2. Working from home (the old name “telecommuting” seems to have vanished) has been the Next New Thing for 20+ years yet until two months ago had gotten mostly nowhere. It’s destined to be no more than a fringe thing because both employers and employees often dislike or at least resist it. Managers can’t micromanage (and abuse) employees working from home, at least not as easily as if they’re in the office, and workers worry that if they’re not physically present in the office every single day they won’t be considered absolutely vital to company operations. With regard to managerial resistance, note that even if a corporation advocates the working from home option actual implementation is often left up to the discretion of individual managers.

    Just anecdotally, I’ve heard from people who still work there that the financial publishing company where I worked until 2009 has been cutting back on the working from home option even though it was one of the early adopters of the idea. Workers who’ve been doing it are being allowed to continue, but it’s gotten much harder to get approval to start working from home and for several months at least new hires haven’t had the option at all. On the other hand, I’ve also heard from a reliable source that even before the Corona virus a famous manufacturer of canned soup had been seriously considering closing its company headquarters and shifting almost 100% to a work from home model for its office workers.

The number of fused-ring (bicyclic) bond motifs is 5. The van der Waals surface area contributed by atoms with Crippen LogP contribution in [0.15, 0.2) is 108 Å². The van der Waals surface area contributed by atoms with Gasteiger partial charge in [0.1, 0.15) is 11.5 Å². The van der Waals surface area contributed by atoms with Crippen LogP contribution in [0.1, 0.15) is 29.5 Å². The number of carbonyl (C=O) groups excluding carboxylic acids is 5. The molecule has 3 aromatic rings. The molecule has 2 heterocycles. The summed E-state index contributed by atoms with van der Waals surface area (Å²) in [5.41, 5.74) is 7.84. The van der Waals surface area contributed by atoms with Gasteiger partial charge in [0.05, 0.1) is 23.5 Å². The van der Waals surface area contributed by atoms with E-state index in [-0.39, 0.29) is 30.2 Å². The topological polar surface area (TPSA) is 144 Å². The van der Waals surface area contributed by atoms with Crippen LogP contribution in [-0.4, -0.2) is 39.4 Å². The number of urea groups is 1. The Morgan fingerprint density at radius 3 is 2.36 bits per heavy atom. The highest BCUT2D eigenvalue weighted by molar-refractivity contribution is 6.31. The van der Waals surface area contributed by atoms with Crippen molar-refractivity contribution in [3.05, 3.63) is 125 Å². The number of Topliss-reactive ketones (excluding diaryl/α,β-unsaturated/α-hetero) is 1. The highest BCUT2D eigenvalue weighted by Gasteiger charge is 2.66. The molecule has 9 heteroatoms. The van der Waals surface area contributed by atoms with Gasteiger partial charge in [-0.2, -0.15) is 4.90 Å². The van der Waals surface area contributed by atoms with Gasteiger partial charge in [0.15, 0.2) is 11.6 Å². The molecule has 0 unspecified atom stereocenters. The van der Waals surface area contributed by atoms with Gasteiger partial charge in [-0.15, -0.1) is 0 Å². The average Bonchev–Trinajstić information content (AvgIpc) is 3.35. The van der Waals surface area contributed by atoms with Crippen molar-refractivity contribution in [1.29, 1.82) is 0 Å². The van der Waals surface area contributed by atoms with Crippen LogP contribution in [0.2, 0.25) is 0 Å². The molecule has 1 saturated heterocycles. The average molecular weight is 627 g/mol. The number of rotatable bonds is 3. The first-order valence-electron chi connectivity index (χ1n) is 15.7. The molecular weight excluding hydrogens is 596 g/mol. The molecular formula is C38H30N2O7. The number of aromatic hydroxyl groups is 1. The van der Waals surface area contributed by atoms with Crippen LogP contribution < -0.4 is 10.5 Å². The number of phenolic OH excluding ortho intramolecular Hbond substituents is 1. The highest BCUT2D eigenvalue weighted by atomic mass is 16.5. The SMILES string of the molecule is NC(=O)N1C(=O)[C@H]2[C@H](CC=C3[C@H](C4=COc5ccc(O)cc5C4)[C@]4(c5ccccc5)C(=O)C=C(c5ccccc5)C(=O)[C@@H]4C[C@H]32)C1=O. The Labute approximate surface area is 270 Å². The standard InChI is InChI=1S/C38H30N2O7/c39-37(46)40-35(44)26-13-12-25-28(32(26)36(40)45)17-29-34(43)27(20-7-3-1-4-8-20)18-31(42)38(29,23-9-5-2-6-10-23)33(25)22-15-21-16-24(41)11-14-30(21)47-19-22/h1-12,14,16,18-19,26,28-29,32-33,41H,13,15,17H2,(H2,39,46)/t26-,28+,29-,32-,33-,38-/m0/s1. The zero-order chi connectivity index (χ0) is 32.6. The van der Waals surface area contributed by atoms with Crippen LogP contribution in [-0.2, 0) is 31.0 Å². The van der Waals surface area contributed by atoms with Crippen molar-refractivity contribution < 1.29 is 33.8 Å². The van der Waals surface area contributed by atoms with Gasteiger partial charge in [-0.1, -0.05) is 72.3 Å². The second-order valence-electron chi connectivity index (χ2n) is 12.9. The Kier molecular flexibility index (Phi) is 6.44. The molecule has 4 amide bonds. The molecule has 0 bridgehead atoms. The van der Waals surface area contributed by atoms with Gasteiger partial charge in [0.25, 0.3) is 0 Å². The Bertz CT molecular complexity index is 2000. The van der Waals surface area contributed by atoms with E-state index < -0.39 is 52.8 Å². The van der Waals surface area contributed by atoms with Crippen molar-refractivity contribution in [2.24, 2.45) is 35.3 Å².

With working from home having been forced upon so many people and companies today, the question is whether it will remain popular when things calm down. I obviously have no answers but somehow I suspect the great majority of the worker will return to their offices.



    May 6, 2020 at 11:58 AM

    • ” I’ve heard from people who still work there that the financial publishing company where I worked until 2009 has been cutting back on the working from home option even though it was one of the early adopters of the idea.”

      That’s true in my company as well. My company was an earlier leader in WAH and I myself have been WAH for about 18 years. The company this year was starting to move away from it, for reasons that I’m not clear on other than the obvious issue of locations where they own the buildings they want bodies in the desks there, but they may be coronaed back into widespread support for work at home.

      Mike Street Station

      May 6, 2020 at 1:36 PM